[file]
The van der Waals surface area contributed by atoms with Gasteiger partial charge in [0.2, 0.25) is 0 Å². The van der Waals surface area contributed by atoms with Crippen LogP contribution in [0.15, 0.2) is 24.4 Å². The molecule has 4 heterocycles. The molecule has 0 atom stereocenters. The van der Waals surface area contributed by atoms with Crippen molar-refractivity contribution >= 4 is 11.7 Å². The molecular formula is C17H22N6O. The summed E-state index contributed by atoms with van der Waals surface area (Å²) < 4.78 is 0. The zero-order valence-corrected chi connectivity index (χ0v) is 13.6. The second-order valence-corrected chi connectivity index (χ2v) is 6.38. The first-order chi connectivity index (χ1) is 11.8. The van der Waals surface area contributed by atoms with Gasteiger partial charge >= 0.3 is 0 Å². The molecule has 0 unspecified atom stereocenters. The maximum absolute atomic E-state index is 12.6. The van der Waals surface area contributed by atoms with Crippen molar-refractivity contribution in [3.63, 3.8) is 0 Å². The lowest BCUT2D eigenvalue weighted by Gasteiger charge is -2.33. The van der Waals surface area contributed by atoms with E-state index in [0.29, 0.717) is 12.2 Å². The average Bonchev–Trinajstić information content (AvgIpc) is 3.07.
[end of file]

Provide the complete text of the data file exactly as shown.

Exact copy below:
The van der Waals surface area contributed by atoms with Gasteiger partial charge in [0.2, 0.25) is 0 Å². The van der Waals surface area contributed by atoms with Crippen LogP contribution in [0.15, 0.2) is 24.4 Å². The molecule has 4 heterocycles. The molecule has 0 atom stereocenters. The van der Waals surface area contributed by atoms with Crippen molar-refractivity contribution >= 4 is 11.7 Å². The molecular formula is C17H22N6O. The summed E-state index contributed by atoms with van der Waals surface area (Å²) < 4.78 is 0. The zero-order valence-corrected chi connectivity index (χ0v) is 13.6. The second-order valence-corrected chi connectivity index (χ2v) is 6.38. The first-order chi connectivity index (χ1) is 11.8. The van der Waals surface area contributed by atoms with Gasteiger partial charge >= 0.3 is 0 Å². The molecule has 0 unspecified atom stereocenters. The maximum absolute atomic E-state index is 12.6. The van der Waals surface area contributed by atoms with Crippen molar-refractivity contribution in [3.63, 3.8) is 0 Å². The lowest BCUT2D eigenvalue weighted by Gasteiger charge is -2.33. The van der Waals surface area contributed by atoms with E-state index in [0.29, 0.717) is 12.2 Å². The average Bonchev–Trinajstić information content (AvgIpc) is 3.07.